The veto is without question the most powerful single weapon available to the President under the Constitution. It places him squarely in the center of the lawmaking process, on an equal footing with Congress, and by its very existence guarantees that the separation of powers at the heart oj American government will not, in Hamilton’s phrase, be based on “mere parchment… boundaries.” All things considered, it is a remarkable power for an executive to wield in a republican state.

What is perhaps most remarkable about the veto is that it should exist at all, for the colonial experience with strong executive rule had not been good. But the delegates to the Constitutional Convention in 1787 were determined to create a balanced government in which power would be divided by function and not concentrated in any one branch. They understood that to make such a system work they must equip each component part with, as Hamilton wrote, “a constitutional and effectual power of self defence.” As they ransacked the past for models they reluctantly concluded that for the President this meant the veto, a power that traces back to ancient times, to Sparta and to Rome. Conscious that it was clearly open to abuse, they nonetheless settled on it, again in Hamilton’s words, as “a shield to the executive” to blunt the great powers they had given the Senate and the House and as “a salutary check” on Congress to prevent the “passing of bad laws, through haste, inadvertence, or design.”

What the Founding Fathers created was, in fact, two vetoes, one qualified and the other absolute. As provided for in Section 7, Article 1 of the Constitution (where, by the way, the word “veto” does not appear), the President must approve or disapprove any bill or joint resolution that has passed both houses of Congress. If he signs the bill, it is law. If he does not sign it and Congress remains in session, the bill becomes law without his signature after ten days, Sundays excepted. If, however, the President disapproves the bill, he may exercise the qualified, or regular, veto when Congress is still in session by returning the unsigned bill within the ten-day period to the house where it originated, along with his objections to it. If two thirds of the members of that house present and voting agree to override the veto, the bill then passes to the other house. If two thirds of the members present and voting there also agree to override, the bill becomes a law. Should either house fail to muster a two-thirds vote, the President’s veto is sustained, and the bill is dead.

The pocket veto, by contrast, is absolute. It is exercised only when Congress has gone out of session for longer than ten days or is in formal adjournment at the end of its term. Under such circumstances the President’s veto is final because the rejected bill cannot be returned to Congress for further action, and the veto cannot be overridden.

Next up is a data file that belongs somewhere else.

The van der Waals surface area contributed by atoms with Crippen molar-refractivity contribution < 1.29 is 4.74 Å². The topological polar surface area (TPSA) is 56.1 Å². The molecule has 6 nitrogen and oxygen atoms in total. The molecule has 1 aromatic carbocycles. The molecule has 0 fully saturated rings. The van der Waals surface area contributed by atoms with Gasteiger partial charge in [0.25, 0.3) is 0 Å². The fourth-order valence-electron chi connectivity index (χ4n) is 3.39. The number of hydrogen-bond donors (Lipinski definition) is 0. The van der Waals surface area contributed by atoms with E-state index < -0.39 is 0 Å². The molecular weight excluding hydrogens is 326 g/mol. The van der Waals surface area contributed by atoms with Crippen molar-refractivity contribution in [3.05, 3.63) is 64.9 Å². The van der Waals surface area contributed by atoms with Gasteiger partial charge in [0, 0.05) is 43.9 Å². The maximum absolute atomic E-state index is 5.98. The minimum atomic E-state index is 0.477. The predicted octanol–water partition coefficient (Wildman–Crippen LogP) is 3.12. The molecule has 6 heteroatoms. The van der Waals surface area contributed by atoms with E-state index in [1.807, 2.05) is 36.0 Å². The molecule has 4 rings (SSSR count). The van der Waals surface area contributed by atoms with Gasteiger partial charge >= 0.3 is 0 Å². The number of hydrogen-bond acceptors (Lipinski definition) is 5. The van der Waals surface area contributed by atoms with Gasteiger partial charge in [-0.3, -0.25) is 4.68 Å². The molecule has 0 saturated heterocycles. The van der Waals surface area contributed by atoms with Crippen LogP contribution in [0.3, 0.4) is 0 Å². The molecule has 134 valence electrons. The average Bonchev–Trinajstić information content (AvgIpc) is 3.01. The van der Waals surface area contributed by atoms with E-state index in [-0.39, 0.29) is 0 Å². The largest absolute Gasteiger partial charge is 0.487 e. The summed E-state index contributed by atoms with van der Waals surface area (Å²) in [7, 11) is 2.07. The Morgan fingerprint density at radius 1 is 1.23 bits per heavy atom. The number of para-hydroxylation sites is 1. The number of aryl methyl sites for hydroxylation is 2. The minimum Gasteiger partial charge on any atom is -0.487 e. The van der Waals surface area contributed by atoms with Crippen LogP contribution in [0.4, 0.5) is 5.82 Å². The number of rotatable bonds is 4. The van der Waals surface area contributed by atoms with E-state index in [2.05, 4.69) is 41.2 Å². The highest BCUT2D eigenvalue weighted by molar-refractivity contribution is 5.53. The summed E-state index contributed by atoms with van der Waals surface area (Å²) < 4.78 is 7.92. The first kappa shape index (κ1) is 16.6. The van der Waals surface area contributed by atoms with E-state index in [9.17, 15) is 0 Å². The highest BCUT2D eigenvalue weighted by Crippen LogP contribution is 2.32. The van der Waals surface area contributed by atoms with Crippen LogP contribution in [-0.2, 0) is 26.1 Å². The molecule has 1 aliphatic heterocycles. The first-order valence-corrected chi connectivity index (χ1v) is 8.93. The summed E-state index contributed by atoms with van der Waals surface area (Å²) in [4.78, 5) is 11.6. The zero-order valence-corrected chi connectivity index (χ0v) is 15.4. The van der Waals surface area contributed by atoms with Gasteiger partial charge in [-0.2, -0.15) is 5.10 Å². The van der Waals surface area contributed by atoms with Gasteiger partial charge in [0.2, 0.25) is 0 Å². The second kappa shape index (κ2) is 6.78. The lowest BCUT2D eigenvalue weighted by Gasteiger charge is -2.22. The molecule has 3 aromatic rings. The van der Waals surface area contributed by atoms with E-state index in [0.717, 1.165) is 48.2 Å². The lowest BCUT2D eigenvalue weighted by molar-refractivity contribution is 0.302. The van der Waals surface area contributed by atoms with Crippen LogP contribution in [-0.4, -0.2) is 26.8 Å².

Despite the Founding Fathers’ fears that this great power would be subject to abuse and a potential source of tyranny, the veto has had a remarkably placid history. Since 1787 it has become nationally accepted as an important—if not essential—part of the system of checks and balances. It has been subjected to few challenges in the courts and then, usually, only to clarify certain technicalities. For example, must a constitutional amendment be submitted to the President for his approval before it is sent on to the states for their approval? The Supreme Court has twice ruled no.

Although Congress has occasionally considered constitutional amendments to weaken or eliminate the veto altogether (most notably in the aftermath of Jackson’s Presidency), the only serious effort at changing the power has come from the Presidents themselves. Every chief executive since Crant has urged the passage of an amendment giving the President an item veto in appropriations bills, a power currently available to the governors of fortythree states. More than a hundred amendments to that effect have been introduced since 1875; all have died in committee. Thus the President must still approve or disapprove a bill in its entirety. He may not eliminate single items he believes to be inflationary or wasteful without rejecting the whole bill. Consequently every President since Franklin Roosevelt has impounded—that is, has refused to spend certain funds Congress has allocated [ see “Impoundment,” A MERICAN H ERITAGE , December, 1973]. Congress, not unexpectedly, has often protested this practice, but its objections have not extended to the veto power itself, for unlike impoundment, which requires a broad reading of the Constitution and existing statutes, the veto authority and its limits are reasonably well defined in the Constitution. As a result, in the great majority of disputed vetoes the sources of controversy are the President’s reasons for exercising the veto, not his generally acknowledged right to do so.

Moreover, as the record suggests, the veto has not been generally abused. In fact, its most powerful effect may well lie in the threat of its use rather than in its actual employment. Congress goes about its work conscious that the President is waiting in the wings to cast judgment on its efforts and—except in the most striking cases—tailors its compromises before, rather than after, a veto has been exercised, for again, as the record shows, the chances of an override are often slim indeed. The Presidents, in turn, have discovered, with some exceptions, that the impact of the veto is inversely related to the frequency of its use.